Hiding value judgments behind economic rhetoric: The case of obesity

By Matt Nolan 13/06/2014

Note:  Renamed this from “Discussion Thursday” as I ended up inadvertently writing a post rather than a comment …

Sorry, a bit busy to do real posts.  Also wanted to get a discussion going on this excellent quote from Eric Crampton about using sugar taxes to pay for the “health care externality” from obesity/sugar consumption:

What happens then if we find that it’s those healthy exercise people who cost the system more, on the whole, because they live longer (costing the superfund) and consume health services over a longer period?

Be careful wanting to tax all the fiscal externalities. You might not like where it leads.

Let me throw up a quick first comment here ;)

He is totally right, if we are consistent and we estimate that obesity kills people more quickly leading to a lower lifetime fiscal bill, then by the same logic we are using to tax sugar we should subsidise sugar.  If your argument about sugar taxes is based on these types of externalities, this becomes an empirical question – and if this is the policy line you should be comfortable with the idea that we should subsidise things that lower fiscal burdens by having people choose to die a bit earlier.

This will make a whole lot of people very very uncomfortable – I understand this, the entire language of trade-offs in terms of the length of people’s lives is an ugly one.  The key point that makes it palatable is that the choice of life length vs quality is actually up to the individual here – they are choosing what to consume etc.  You may well say “that is stupid, everyone wants to live longer and doesn’t know the precise impact of their consumption decisions”.  I would respond to this with my witty rejoinder “no s**t”. Or more seriously, I also would really like a new computer and don’t know what the precise impact of the new computer would be on my productivity, exercise routine, life choices, and wellbeing – does this imply that government needs to get involved in my choice to buy a computer?

Yes, there are cognitive issues, power imbalances, and information problems – but our policies should be based on understanding of those, not targeting “obesity” as an output.  Such an output frame for considering the issue doesn’t make sense.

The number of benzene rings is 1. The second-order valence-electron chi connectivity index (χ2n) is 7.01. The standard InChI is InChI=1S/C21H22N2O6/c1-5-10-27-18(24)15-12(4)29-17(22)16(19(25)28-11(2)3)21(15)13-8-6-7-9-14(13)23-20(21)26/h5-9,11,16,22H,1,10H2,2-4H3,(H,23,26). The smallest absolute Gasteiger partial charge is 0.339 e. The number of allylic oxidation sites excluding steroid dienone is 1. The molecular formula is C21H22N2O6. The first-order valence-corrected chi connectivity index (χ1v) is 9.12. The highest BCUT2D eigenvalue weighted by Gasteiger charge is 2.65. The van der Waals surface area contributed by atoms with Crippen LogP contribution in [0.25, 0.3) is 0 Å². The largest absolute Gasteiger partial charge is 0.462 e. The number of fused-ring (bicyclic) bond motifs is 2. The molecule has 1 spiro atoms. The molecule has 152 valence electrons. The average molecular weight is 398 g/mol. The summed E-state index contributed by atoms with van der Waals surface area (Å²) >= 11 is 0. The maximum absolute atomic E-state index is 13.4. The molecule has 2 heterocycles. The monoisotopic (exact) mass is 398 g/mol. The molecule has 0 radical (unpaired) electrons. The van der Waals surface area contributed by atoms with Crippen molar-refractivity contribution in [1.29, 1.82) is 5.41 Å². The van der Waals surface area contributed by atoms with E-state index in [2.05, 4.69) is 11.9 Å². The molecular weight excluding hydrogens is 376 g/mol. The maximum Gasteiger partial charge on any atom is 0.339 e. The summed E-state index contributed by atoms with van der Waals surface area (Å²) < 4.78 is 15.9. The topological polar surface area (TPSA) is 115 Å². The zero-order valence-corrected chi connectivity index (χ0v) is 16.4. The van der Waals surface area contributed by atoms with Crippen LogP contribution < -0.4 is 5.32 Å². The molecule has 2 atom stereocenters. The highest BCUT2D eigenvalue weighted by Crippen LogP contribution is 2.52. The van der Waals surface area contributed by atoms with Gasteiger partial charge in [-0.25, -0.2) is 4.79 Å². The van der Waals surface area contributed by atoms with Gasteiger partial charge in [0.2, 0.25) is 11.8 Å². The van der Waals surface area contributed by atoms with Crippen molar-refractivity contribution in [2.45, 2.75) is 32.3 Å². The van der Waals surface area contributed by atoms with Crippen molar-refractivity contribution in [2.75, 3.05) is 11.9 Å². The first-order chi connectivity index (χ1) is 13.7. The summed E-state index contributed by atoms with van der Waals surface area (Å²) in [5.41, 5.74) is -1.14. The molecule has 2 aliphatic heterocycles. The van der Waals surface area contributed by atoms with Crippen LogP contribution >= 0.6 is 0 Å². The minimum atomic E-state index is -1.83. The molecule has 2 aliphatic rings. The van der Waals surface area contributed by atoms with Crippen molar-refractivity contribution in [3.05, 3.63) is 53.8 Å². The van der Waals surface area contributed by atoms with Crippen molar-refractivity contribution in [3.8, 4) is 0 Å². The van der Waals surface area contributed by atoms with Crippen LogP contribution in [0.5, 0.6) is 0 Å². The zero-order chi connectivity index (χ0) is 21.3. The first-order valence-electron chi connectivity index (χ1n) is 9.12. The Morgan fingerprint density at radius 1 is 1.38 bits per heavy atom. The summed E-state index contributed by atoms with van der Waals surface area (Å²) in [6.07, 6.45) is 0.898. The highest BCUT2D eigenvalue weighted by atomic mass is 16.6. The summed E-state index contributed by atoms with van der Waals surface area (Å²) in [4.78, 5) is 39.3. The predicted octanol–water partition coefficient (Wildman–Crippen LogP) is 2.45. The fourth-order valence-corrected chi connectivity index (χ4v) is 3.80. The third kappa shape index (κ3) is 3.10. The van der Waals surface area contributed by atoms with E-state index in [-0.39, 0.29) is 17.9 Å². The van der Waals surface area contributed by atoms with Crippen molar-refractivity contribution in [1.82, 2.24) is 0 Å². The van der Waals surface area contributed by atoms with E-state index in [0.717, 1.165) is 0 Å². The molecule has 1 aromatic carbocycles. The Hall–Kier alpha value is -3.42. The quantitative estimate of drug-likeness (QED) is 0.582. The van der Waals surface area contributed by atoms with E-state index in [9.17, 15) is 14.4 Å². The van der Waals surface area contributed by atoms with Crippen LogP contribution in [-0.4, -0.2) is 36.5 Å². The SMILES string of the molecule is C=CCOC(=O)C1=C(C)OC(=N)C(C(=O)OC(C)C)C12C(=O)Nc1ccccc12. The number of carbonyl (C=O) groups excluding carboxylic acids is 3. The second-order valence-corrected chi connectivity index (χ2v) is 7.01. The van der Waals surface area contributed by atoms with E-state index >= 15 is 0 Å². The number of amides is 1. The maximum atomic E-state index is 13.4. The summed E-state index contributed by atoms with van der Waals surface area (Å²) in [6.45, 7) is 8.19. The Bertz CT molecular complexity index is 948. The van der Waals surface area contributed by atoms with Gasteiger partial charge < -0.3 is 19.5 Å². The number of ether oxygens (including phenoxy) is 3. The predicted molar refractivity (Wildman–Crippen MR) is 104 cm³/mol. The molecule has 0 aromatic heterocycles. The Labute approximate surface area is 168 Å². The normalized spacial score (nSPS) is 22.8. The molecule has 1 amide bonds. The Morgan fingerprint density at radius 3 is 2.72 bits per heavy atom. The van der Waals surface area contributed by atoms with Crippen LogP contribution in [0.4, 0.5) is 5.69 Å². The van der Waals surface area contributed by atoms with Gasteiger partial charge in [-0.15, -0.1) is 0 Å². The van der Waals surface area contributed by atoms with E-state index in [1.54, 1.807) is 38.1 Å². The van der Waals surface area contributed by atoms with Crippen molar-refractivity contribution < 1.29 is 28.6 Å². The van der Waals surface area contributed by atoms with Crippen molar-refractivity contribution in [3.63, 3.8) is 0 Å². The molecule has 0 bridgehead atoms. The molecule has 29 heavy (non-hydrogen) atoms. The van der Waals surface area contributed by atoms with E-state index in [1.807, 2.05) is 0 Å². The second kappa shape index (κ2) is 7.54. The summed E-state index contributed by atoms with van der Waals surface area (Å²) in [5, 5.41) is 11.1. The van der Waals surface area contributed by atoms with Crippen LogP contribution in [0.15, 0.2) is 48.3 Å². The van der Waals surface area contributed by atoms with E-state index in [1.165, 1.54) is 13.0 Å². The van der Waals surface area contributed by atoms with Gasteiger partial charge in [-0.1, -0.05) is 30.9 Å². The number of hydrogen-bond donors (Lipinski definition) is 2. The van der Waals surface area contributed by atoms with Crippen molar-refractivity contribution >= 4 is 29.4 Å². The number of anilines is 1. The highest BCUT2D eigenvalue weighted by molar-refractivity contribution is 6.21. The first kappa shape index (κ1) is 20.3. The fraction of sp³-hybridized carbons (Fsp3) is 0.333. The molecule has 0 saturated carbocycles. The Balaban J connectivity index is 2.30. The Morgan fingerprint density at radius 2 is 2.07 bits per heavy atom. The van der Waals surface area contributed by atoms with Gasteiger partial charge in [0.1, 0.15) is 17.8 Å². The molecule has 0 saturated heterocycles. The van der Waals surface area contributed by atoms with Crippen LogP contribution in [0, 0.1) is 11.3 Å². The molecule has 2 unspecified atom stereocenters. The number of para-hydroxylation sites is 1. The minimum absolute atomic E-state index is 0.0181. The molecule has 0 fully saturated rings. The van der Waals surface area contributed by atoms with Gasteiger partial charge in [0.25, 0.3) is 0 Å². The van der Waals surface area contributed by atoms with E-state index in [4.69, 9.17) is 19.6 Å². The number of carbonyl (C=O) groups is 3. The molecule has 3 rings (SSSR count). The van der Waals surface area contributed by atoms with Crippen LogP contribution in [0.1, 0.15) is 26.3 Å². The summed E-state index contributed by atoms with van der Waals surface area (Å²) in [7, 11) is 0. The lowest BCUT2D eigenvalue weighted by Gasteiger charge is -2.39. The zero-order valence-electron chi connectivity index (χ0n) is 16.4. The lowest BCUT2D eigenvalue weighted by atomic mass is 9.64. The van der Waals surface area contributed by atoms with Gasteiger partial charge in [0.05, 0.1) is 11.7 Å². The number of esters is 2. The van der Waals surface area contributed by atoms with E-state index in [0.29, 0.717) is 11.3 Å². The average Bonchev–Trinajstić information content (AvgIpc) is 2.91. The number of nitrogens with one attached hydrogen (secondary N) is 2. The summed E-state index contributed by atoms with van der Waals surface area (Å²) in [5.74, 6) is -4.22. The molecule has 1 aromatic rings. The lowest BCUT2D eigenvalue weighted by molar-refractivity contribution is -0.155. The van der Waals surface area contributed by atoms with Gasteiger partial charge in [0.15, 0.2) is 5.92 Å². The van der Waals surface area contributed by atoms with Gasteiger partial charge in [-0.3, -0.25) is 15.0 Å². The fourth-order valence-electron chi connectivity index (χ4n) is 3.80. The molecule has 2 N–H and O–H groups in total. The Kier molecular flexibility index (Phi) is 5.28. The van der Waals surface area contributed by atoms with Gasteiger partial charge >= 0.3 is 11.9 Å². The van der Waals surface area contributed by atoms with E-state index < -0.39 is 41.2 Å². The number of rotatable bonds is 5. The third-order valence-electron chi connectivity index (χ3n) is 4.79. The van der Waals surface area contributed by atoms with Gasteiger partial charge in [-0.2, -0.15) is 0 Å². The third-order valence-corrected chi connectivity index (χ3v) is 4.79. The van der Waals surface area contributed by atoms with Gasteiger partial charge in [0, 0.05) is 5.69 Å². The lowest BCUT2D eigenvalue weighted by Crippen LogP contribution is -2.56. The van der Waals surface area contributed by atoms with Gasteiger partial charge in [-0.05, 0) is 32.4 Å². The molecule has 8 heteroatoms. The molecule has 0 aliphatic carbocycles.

However, if we are going to discuss externalities, the fiscal issue is all we really have – it is a stretch to add “lost productivity” or “upset family” as an externality, as there is a “price” associated with each of these.  In the first case it is your wage, in the second case it is the shadow price involved in intra-family negotiations.  Neither of these are externalities and instead we would have to say there is some “power imbalance” in the relationship so that the individual can go around imposing all the costs on their employer and loved ones without cost – which is getting patently ridiculous.

But then I have to ask, why are people so much more comfortable taxing people on the basis of their sugar consumption?  I fear that it sounds like you are merely “moralising” their choice based on what you subjectively view as someone else doing something right or wrong.

If that is seen as a good tack for policy, we are heading down the wrong path.  And before you accuse me of saying this because I’m an economist, I’d note that this doesn’t come from my economics training – it comes from the history classes I took at the same time.  The discussion of group behaviour and how groups will define their own moral value against an “other” had a strong impression on me, particularly in the race and racism course where we discussed scientific racism.

Some of the best scientists, philosophers, sociologists, statisticians, and (disappointingly) economists in the late 19th and early 20th centuries based policy recommendations on value judgments that inherently bullied minority groups, based on moral judgments that we SHOULD socially value some ideal form.

Now look, if society wants to beat up on people for smoking, drinking, and weighing too much, that is their thing.  It makes me angry, but society is a lot bigger than me.  However, don’t pretend you are doing so with economics, and basing it on a firm “externality” argument, if ex-ante you can’t see yourself allowing for either subsides or taxes on sugar.  If there is an initial asymmetry there you are putting in an extra initial VALUE JUDGMENT(S) about obesity and people who are obese – just be honest about it ;)

Note:  I am not comparing the focus on aggregates by disciplines, and the push to “target outcomes”, to the Nazi’s by discussing scientific racism – that would be patently ridiculous.  I’m comparing the use of simplified rhetoric, and the willingness to ignore individual agency, some elements of value, and heterogeneity of desire, to what scientific (including social sciences) disciplines have done in the past – and the impact that had on social attitudes and societies willingness to bully minorities, and perpetuate real injustice in the name of social justice.

Our simplified (communicated) arguments form part of the understood base of knowledge for individuals who are making decisions and trying to work within their group.  The more intolerance they show, the more our respective disciplines is trying to make society intolerant of difference.  This point is far from ridiculous.